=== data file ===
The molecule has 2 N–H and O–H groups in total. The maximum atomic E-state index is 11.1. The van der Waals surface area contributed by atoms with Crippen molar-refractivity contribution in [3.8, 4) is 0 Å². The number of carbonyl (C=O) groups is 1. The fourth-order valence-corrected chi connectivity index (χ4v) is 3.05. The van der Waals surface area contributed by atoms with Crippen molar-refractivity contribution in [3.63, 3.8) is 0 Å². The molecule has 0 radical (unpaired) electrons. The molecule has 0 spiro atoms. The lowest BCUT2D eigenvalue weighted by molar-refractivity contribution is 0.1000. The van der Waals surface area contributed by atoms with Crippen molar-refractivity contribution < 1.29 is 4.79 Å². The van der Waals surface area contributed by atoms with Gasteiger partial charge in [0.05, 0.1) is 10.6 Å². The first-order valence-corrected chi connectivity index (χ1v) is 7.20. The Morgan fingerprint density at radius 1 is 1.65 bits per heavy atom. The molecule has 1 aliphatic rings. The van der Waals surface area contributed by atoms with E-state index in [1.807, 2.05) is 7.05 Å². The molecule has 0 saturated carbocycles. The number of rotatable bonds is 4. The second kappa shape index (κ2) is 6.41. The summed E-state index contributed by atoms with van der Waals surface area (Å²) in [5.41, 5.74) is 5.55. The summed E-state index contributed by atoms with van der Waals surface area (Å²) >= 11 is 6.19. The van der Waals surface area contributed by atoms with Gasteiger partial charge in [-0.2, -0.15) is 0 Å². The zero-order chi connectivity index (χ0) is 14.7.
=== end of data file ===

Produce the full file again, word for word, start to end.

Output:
The molecule has 2 N–H and O–H groups in total. The maximum atomic E-state index is 11.1. The van der Waals surface area contributed by atoms with Crippen molar-refractivity contribution in [3.8, 4) is 0 Å². The number of carbonyl (C=O) groups is 1. The fourth-order valence-corrected chi connectivity index (χ4v) is 3.05. The van der Waals surface area contributed by atoms with Crippen molar-refractivity contribution in [3.63, 3.8) is 0 Å². The molecule has 0 radical (unpaired) electrons. The molecule has 0 spiro atoms. The lowest BCUT2D eigenvalue weighted by molar-refractivity contribution is 0.1000. The van der Waals surface area contributed by atoms with Crippen molar-refractivity contribution < 1.29 is 4.79 Å². The van der Waals surface area contributed by atoms with Gasteiger partial charge in [0.05, 0.1) is 10.6 Å². The first-order valence-corrected chi connectivity index (χ1v) is 7.20. The Morgan fingerprint density at radius 1 is 1.65 bits per heavy atom. The molecule has 1 aliphatic rings. The van der Waals surface area contributed by atoms with E-state index in [1.807, 2.05) is 7.05 Å². The molecule has 0 saturated carbocycles. The number of rotatable bonds is 4. The second kappa shape index (κ2) is 6.41. The summed E-state index contributed by atoms with van der Waals surface area (Å²) in [5.41, 5.74) is 5.55. The summed E-state index contributed by atoms with van der Waals surface area (Å²) >= 11 is 6.19. The van der Waals surface area contributed by atoms with Gasteiger partial charge in [-0.2, -0.15) is 0 Å². The zero-order chi connectivity index (χ0) is 14.7.